Nearly All Oregon Public Employees Are in PERS
Since 1946, PERS has functioned as a statewide retirement system for nearly all public employees in Oregon.15 All types of state and local government entities, including the state of Oregon, county governments, municipal governments, school districts, universities, community colleges, and special purpose districts, are PERS employers, with obligations to fund the PERS system. Once an employer decides to join PERS, it cannot later opt out. All PERS members receive retirement benefits from the same fund.*

PERS Offers Generous, even Excessive, Benefits
Using the adequate retire“When Social Security is ment benchmark, your committee concluded that added in, the average PERS offers generous retirePERS retiree with 30 ment benefits, and for some years of service has more Tier 1 and Tier 2 PERS memincome in retirement than bers, the benefits can only be described as excessive. while working. As Table 1 demonstrates, [T]hese excessive many PERS members retire benefits are not available with benefits far greater to employees who joined than the replacement target of 45-50% of final the system in 2003 or income, and some retire later, but … even those with replacement of over employees will enjoy a 100% of final income. In benefit more generous its February 2011 “PERS: By than that considered to be The Numbers” report, PERS stated that for retirees in adequate.” 2009, the average replacement ratio for an employee retiring with 30 years of service was 77%, not counting Social Security.† When Social Security is added in, the average PERS retiree with 30 years of service has more income in retirement than while working. To be clear, your committee notes that these excessive benefits are not available to employees who joined the system in 2003 or later, but as will be discussed, even those employees will enjoy a benefit more generous than that considered to be adequate.
* Oregon is different from other states where cities often have their own pension plans or teachers have a plan separate from other government employees. Some studies reference lower average replacement rates for PERS retirees, but those studies take into account all PERS retirees, including those who were members for only the minimum five-year vesting period. This report focuses on the benefits of employees with 30 years of service.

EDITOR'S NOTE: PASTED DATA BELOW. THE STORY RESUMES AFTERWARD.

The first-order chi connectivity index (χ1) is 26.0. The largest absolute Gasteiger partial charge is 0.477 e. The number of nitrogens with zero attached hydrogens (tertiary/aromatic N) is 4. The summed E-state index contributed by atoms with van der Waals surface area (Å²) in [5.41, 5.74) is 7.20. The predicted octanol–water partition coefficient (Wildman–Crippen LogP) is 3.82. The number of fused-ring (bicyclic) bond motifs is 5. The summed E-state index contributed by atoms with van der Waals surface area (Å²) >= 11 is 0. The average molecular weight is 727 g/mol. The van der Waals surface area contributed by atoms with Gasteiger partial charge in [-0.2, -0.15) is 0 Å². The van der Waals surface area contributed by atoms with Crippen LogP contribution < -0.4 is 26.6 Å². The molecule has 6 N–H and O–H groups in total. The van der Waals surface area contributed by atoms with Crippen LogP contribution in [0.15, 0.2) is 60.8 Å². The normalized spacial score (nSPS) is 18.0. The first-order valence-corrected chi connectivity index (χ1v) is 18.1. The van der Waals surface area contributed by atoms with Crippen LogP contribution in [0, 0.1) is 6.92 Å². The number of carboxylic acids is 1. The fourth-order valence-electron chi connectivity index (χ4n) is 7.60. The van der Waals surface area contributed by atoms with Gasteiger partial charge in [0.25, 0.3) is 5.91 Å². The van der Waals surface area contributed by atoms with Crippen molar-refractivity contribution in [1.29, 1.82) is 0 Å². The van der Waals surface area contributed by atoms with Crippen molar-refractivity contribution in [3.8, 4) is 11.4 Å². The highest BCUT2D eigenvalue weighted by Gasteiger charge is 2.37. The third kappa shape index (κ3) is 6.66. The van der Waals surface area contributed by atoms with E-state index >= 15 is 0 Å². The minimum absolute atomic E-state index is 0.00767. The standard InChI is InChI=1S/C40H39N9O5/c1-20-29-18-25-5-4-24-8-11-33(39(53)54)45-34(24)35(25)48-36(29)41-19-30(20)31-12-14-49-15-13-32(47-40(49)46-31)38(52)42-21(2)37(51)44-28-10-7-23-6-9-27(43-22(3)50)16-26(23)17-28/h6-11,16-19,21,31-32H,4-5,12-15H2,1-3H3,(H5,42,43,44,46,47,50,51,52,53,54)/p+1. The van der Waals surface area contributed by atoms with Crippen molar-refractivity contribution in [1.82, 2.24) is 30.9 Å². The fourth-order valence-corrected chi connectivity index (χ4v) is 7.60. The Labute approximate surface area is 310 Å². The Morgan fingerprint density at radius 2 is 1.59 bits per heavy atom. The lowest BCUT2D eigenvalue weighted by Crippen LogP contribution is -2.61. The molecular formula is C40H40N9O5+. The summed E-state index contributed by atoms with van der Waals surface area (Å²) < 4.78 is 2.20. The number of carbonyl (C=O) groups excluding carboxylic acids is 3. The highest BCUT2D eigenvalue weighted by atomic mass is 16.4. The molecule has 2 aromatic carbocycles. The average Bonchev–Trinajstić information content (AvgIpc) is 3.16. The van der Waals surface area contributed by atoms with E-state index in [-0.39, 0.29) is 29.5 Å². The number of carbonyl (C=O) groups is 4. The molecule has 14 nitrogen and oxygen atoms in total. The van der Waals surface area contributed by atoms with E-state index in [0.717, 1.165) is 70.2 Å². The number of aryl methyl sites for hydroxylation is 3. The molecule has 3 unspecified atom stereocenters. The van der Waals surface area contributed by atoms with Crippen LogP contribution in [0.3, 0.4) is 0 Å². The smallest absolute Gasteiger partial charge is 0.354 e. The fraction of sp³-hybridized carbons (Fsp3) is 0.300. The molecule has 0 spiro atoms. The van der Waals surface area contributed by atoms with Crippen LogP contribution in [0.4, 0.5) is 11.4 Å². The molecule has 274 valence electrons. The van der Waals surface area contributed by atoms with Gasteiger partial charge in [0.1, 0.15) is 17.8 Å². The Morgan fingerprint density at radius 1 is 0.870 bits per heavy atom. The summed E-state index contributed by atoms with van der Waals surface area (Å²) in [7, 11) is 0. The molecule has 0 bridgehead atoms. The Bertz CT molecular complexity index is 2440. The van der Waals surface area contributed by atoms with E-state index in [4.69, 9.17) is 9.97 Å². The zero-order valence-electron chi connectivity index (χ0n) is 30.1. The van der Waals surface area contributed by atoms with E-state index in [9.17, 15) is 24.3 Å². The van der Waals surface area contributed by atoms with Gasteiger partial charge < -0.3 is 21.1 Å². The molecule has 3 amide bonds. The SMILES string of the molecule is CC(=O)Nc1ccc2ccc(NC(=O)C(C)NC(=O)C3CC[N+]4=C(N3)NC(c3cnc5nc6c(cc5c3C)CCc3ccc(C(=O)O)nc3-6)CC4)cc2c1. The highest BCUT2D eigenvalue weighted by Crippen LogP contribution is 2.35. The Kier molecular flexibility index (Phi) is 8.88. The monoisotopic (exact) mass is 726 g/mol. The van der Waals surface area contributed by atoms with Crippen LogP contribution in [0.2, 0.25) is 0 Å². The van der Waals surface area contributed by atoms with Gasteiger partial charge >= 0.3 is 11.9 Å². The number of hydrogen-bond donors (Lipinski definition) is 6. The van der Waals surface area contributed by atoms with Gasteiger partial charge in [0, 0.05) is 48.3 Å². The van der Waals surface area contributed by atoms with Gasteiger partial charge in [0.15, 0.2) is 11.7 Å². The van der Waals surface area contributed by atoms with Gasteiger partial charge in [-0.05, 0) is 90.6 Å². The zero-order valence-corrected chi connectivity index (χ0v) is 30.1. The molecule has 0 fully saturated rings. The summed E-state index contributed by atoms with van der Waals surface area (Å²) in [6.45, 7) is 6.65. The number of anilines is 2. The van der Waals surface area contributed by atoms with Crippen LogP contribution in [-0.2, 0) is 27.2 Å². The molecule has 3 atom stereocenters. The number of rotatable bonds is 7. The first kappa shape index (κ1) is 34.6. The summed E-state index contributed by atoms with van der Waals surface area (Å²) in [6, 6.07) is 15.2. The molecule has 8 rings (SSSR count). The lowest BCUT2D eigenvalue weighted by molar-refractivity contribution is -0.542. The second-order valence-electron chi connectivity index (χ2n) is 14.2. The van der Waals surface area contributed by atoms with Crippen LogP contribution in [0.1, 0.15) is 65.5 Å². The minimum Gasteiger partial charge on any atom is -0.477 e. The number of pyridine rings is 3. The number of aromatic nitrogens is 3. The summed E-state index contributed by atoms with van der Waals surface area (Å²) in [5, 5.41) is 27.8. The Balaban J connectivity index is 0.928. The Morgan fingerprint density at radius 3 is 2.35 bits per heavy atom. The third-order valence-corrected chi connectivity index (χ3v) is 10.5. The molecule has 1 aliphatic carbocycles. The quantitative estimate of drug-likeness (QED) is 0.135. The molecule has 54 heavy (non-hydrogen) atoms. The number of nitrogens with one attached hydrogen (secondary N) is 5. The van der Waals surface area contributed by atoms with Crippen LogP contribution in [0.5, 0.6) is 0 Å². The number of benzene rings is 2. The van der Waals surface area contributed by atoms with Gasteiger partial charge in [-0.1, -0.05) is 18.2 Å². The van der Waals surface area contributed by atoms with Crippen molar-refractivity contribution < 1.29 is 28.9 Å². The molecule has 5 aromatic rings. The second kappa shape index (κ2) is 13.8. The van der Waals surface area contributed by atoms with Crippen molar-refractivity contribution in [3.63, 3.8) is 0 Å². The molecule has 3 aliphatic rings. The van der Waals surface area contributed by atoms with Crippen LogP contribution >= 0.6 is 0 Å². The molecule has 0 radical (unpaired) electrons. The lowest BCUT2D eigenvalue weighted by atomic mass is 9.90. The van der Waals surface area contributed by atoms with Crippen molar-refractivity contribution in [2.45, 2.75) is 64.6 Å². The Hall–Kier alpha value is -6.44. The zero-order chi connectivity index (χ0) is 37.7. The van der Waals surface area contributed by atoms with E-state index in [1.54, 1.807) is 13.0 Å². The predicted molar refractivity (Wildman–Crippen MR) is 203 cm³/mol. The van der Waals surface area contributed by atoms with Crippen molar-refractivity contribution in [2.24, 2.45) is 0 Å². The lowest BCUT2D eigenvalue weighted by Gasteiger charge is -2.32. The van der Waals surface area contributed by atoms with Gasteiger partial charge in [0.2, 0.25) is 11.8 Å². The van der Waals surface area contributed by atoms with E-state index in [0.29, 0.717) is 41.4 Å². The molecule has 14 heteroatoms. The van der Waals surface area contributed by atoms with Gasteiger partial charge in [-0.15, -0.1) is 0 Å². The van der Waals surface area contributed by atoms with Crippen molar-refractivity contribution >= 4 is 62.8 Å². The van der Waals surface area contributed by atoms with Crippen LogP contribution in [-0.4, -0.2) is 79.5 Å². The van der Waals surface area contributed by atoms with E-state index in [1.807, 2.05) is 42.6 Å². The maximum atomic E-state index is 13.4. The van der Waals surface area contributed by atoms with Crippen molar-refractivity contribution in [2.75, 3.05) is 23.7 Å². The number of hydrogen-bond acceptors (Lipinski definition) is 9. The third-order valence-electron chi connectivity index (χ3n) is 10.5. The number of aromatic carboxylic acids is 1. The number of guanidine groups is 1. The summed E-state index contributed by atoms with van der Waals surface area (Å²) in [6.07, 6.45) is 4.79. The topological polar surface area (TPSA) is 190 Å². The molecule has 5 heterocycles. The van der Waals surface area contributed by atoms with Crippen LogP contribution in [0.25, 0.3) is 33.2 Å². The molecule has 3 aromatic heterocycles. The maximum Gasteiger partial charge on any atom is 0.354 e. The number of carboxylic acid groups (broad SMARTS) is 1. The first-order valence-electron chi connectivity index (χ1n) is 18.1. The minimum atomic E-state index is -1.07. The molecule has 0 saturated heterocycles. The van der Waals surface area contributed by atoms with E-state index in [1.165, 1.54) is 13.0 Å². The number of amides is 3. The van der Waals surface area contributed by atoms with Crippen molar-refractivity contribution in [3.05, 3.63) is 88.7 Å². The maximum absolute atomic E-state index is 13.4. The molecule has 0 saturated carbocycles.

PERS LIABILITIES: BENEFITS PROMISED
The nearly $57 billion in PERS accrued liabilities represent benefits promised to PERS members, whether retirees, current employees, or former employees who have not yet retired. In order to understand the key drivers of those liabilities, one must understand who receives benefits from PERS, how those benefits are calculated, and how the benefits compare to the adequate retirement benchmark. Nothing about PERS is simple. PERS benefits are no exception. 5

Oregon PERS: Burdened by the Past, Poised for the Future

Table 1: Average salary replacement ratio based on final average salary (FAS)
Retirees with 30 Years of Service Average # of Retirees in Replacement Ratio Study* Based on FAS 146 61% 304 66% 273 100% 393 84% 432 77% 7,760 80% All Retirees in Study Average Replacement Ratio Based on FAS 44% 47% 63% 51% 53% 55% % of Retirees Receiving >100% of FAS 0.0% 1.0% 15.8% 4.4% 6.2% 7.9%

Calendar Year 1990 1995 2000 2005 2009 Total/Avg.

# of Retirees in Study* 1,866 2,827 2,112 2,548 3,881 67,179

* Includes monthly benefit payments for members retiring from active service within the preceding 12 months. Benefits related to inactive, lump sum, judge, and legislator retirements are excluded. Source: Adapted from PERS, “PERS: By the Numbers,” (February 2011), p. 5, http://www.oregon.gov/PERS/docs/general_information/pers_by_ the_numbers_2_2011.pdf?ga=t.

PERS Members Are Divided into Three Tiers